Use of commercially available sodium hyaluronate 0.18% eye drops for corneal epithelial healing in diabetic patients

Research output: Contribution to journalArticle

Abstract

Purpose: To evaluate the effect of topical sodium hyaluronate (SH) 0.18% treatment on corneal epithelial healing after epithelial debridement in pars plana vitrectomy in diabetic patients. Method: This is prospective and randomized clinical trial. Our study population included 30 eyes undergoing pars plana vitrectomy that required near total corneal debridement intra-operatively for surgical view. We compared the residual wound and wound healing rate in between 3 groups: 10 diabetic eyes (DMV) on topical SH 0.18%; 10 diabetic eyes (DMC) and 10 non-diabetic eyes (NDM) not treated with topical SH 0.18%. The corneal epithelial wound was measured at 12, 24, 36, 48, 60, 72 and 120 h after the vitrectomy surgery. Results: DMC group had corneal wounds that reepithelialization significantly more slowly than in NDM and DMV groups at 12, 24, 36 and 48 h (Mann–Whitney test p < 0.05). The epithelial healing rate was significantly faster at 12 h in NDM and DMV group (Mann–Whitney test p < 0.05). No differences in the residual epithelial wound and wound healing were detected in between NDM and DMV groups. The mean for epithelial closure in DMC group was delayed 87.6 ± 28.31 h, compared with DMV group (64.8 ± 21.31) and NDM group (56.4 ± 9.88). All groups were followed up 1 month beyond completed wound closure. No recurrent corneal epithelial wound, corneal melting or corneal neovascularization was noted. Conclusion: Diabetic patients on SH 0.18% four times daily for epithelial defect had similar corneal wounds healing rate as non-diabetics. This treatment significantly improved corneal wound healing and accelerated complete corneal wound resurfacing in diabetic patients.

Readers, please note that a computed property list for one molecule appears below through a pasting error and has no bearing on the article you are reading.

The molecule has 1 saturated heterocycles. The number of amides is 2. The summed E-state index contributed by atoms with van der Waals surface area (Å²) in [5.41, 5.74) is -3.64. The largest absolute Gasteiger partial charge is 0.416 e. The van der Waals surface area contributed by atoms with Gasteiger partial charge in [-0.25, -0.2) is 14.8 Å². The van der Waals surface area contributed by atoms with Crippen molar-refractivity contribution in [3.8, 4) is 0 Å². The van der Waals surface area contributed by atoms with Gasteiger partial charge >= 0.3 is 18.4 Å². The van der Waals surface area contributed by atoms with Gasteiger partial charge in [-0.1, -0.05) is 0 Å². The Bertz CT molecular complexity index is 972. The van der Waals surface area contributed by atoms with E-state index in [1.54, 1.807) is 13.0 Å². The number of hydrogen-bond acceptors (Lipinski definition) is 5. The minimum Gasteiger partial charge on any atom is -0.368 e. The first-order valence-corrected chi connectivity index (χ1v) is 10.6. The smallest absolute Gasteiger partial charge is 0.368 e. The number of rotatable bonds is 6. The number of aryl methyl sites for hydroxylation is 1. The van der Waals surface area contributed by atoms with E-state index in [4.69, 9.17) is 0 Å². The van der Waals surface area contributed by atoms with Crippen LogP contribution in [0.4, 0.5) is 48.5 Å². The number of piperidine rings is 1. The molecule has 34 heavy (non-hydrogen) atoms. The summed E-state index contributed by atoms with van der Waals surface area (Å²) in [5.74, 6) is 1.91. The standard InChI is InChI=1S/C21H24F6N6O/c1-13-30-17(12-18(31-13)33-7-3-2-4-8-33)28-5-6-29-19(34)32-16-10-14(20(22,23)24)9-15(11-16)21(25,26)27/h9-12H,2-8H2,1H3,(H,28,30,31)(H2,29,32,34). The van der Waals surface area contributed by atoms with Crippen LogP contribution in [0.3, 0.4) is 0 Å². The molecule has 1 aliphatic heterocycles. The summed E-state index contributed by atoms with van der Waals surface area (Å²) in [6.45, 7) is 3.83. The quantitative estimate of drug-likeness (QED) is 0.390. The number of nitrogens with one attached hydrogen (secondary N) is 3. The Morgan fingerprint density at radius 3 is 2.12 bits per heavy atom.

Original languageEnglish
JournalInternational Ophthalmology
DOIs
Publication statusAccepted/In press - 1 Jan 2018

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Ophthalmic Solutions
Hyaluronic Acid
Wounds and Injuries
Wound Healing
Vitrectomy
Temazepam
Debridement
Corneal Neovascularization
Freezing
Randomized Controlled Trials
Therapeutics
Population

Keywords

  • Corneal epithelium
  • Diabetes
  • Hyaluronan
  • Sodium hyaluronate (SH)
  • Vitrectomy
  • Wound healing

ASJC Scopus subject areas

  • Ophthalmology

Cite this

@article{caa28f837040464d9b76c63010493cc9,
title = "Use of commercially available sodium hyaluronate 0.18{\%} eye drops for corneal epithelial healing in diabetic patients",